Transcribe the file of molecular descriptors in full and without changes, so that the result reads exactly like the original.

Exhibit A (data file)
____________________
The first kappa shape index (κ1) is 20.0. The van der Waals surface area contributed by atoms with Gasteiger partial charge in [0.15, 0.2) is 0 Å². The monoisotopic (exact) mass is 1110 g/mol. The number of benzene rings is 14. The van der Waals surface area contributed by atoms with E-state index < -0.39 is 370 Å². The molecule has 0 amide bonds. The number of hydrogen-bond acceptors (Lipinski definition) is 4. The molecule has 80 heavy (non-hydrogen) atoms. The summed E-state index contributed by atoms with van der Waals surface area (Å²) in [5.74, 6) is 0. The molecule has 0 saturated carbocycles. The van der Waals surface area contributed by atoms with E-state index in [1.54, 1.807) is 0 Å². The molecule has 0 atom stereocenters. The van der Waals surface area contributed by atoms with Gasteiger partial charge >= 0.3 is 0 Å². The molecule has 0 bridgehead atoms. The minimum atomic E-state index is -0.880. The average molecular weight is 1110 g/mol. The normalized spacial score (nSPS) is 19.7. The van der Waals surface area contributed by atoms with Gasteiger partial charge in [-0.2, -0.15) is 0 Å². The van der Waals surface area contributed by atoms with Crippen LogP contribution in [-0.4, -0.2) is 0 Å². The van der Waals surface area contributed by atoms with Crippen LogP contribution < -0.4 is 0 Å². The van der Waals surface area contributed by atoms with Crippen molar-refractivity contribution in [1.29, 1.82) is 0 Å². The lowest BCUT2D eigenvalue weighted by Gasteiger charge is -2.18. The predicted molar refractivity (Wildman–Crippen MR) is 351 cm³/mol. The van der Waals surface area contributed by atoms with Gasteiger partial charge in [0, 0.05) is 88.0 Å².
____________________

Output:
The first kappa shape index (κ1) is 20.0. The van der Waals surface area contributed by atoms with Gasteiger partial charge in [0.15, 0.2) is 0 Å². The monoisotopic (exact) mass is 1110 g/mol. The number of benzene rings is 14. The van der Waals surface area contributed by atoms with E-state index < -0.39 is 370 Å². The molecule has 0 amide bonds. The number of hydrogen-bond acceptors (Lipinski definition) is 4. The molecule has 80 heavy (non-hydrogen) atoms. The summed E-state index contributed by atoms with van der Waals surface area (Å²) in [5.74, 6) is 0. The molecule has 0 saturated carbocycles. The van der Waals surface area contributed by atoms with E-state index in [1.54, 1.807) is 0 Å². The molecule has 0 atom stereocenters. The van der Waals surface area contributed by atoms with Gasteiger partial charge >= 0.3 is 0 Å². The molecule has 0 bridgehead atoms. The minimum atomic E-state index is -0.880. The average molecular weight is 1110 g/mol. The normalized spacial score (nSPS) is 19.7. The van der Waals surface area contributed by atoms with Gasteiger partial charge in [-0.2, -0.15) is 0 Å². The van der Waals surface area contributed by atoms with Crippen LogP contribution in [-0.4, -0.2) is 0 Å². The van der Waals surface area contributed by atoms with Crippen LogP contribution < -0.4 is 0 Å². The van der Waals surface area contributed by atoms with Crippen molar-refractivity contribution in [1.29, 1.82) is 0 Å². The lowest BCUT2D eigenvalue weighted by Gasteiger charge is -2.18. The predicted molar refractivity (Wildman–Crippen MR) is 351 cm³/mol. The van der Waals surface area contributed by atoms with Gasteiger partial charge in [0, 0.05) is 88.0 Å².